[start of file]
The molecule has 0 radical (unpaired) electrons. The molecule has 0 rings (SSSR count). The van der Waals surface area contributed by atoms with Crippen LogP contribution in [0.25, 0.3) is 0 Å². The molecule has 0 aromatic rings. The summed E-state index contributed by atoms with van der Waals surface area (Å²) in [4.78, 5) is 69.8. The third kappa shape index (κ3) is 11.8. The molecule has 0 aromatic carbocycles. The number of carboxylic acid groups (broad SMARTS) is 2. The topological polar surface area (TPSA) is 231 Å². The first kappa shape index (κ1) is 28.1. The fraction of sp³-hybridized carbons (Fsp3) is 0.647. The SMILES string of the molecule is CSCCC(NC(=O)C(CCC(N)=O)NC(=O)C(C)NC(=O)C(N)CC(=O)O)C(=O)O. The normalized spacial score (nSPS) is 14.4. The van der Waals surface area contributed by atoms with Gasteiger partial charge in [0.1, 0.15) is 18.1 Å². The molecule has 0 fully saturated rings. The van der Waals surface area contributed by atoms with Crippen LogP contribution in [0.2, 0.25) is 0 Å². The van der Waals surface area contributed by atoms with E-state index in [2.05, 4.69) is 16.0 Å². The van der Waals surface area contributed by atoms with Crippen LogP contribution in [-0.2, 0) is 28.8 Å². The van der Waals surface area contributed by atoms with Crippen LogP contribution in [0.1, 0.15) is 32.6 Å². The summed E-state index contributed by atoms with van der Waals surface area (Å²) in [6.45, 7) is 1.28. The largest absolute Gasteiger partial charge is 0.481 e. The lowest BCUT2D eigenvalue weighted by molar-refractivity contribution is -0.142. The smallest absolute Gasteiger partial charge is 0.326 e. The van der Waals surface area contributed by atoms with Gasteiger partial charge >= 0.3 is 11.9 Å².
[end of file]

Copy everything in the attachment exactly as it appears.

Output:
The molecule has 0 radical (unpaired) electrons. The molecule has 0 rings (SSSR count). The van der Waals surface area contributed by atoms with Crippen LogP contribution in [0.25, 0.3) is 0 Å². The molecule has 0 aromatic rings. The summed E-state index contributed by atoms with van der Waals surface area (Å²) in [4.78, 5) is 69.8. The third kappa shape index (κ3) is 11.8. The molecule has 0 aromatic carbocycles. The number of carboxylic acid groups (broad SMARTS) is 2. The topological polar surface area (TPSA) is 231 Å². The first kappa shape index (κ1) is 28.1. The fraction of sp³-hybridized carbons (Fsp3) is 0.647. The SMILES string of the molecule is CSCCC(NC(=O)C(CCC(N)=O)NC(=O)C(C)NC(=O)C(N)CC(=O)O)C(=O)O. The normalized spacial score (nSPS) is 14.4. The van der Waals surface area contributed by atoms with Gasteiger partial charge in [0.1, 0.15) is 18.1 Å². The molecule has 0 fully saturated rings. The van der Waals surface area contributed by atoms with Crippen LogP contribution in [0.2, 0.25) is 0 Å². The van der Waals surface area contributed by atoms with E-state index in [2.05, 4.69) is 16.0 Å². The van der Waals surface area contributed by atoms with Crippen LogP contribution in [-0.2, 0) is 28.8 Å². The van der Waals surface area contributed by atoms with Crippen LogP contribution in [0.1, 0.15) is 32.6 Å². The summed E-state index contributed by atoms with van der Waals surface area (Å²) in [6.45, 7) is 1.28. The largest absolute Gasteiger partial charge is 0.481 e. The lowest BCUT2D eigenvalue weighted by molar-refractivity contribution is -0.142. The smallest absolute Gasteiger partial charge is 0.326 e. The van der Waals surface area contributed by atoms with Gasteiger partial charge >= 0.3 is 11.9 Å².